What was the other one? Oh yes, "instrument separation". Well look, different loudspeakers will do a better job of this than others. The usual mechanisms are the basic frequency response, harmonic distortion, and energy storage (look at the "waterfall" plots). There is a lot that a designer can do to here, especially through the midrange, where most loudspeakers are really quite poor. If we can accept the premise that different loudspeakers do this differently, then again, it's just about possible that this aspect of the loudspeaker performance might appear to alter slightly as the drive units quickly become "in spec".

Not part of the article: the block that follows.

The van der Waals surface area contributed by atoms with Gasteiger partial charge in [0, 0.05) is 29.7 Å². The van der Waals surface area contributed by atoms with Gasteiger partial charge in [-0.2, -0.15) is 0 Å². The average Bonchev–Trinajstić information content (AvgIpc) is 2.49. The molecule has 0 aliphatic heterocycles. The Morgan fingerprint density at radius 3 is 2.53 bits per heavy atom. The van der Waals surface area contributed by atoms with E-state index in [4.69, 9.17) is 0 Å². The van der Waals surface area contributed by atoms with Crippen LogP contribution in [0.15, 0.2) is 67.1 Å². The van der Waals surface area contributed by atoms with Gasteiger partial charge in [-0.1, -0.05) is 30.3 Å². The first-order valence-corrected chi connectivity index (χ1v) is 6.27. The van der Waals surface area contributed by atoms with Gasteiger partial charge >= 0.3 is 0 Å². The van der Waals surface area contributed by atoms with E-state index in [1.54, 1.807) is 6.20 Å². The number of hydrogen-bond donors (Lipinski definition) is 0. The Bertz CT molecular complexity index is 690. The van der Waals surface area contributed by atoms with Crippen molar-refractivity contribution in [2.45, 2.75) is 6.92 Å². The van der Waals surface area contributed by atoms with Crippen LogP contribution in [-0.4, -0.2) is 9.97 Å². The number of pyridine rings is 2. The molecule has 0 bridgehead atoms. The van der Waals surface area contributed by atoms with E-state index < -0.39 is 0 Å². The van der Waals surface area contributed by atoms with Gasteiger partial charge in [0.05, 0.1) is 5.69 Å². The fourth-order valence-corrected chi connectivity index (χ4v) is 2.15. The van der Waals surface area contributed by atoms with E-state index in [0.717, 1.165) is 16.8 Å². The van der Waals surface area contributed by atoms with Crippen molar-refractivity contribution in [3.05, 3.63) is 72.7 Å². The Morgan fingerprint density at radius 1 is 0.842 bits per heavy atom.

As I said earlier, I wouldn't want to put any numbers or absolutes on any of this, but you simply can't dismiss it out of hand as "audiophoolery". We can look at the mechanisms (e.g. spider resin), and we can talk about that in engineering terms, but to a typical non-educated listener with good ears, they will naturally express what they hear in their terms. Yes, there are a whole load of audiophile "power words", but if audio engineers failed to translate user feedback into engineering principles that can guide their design process, then we wouldn't be able to build products that the audio consumers and pro users want to buy. It's that simple.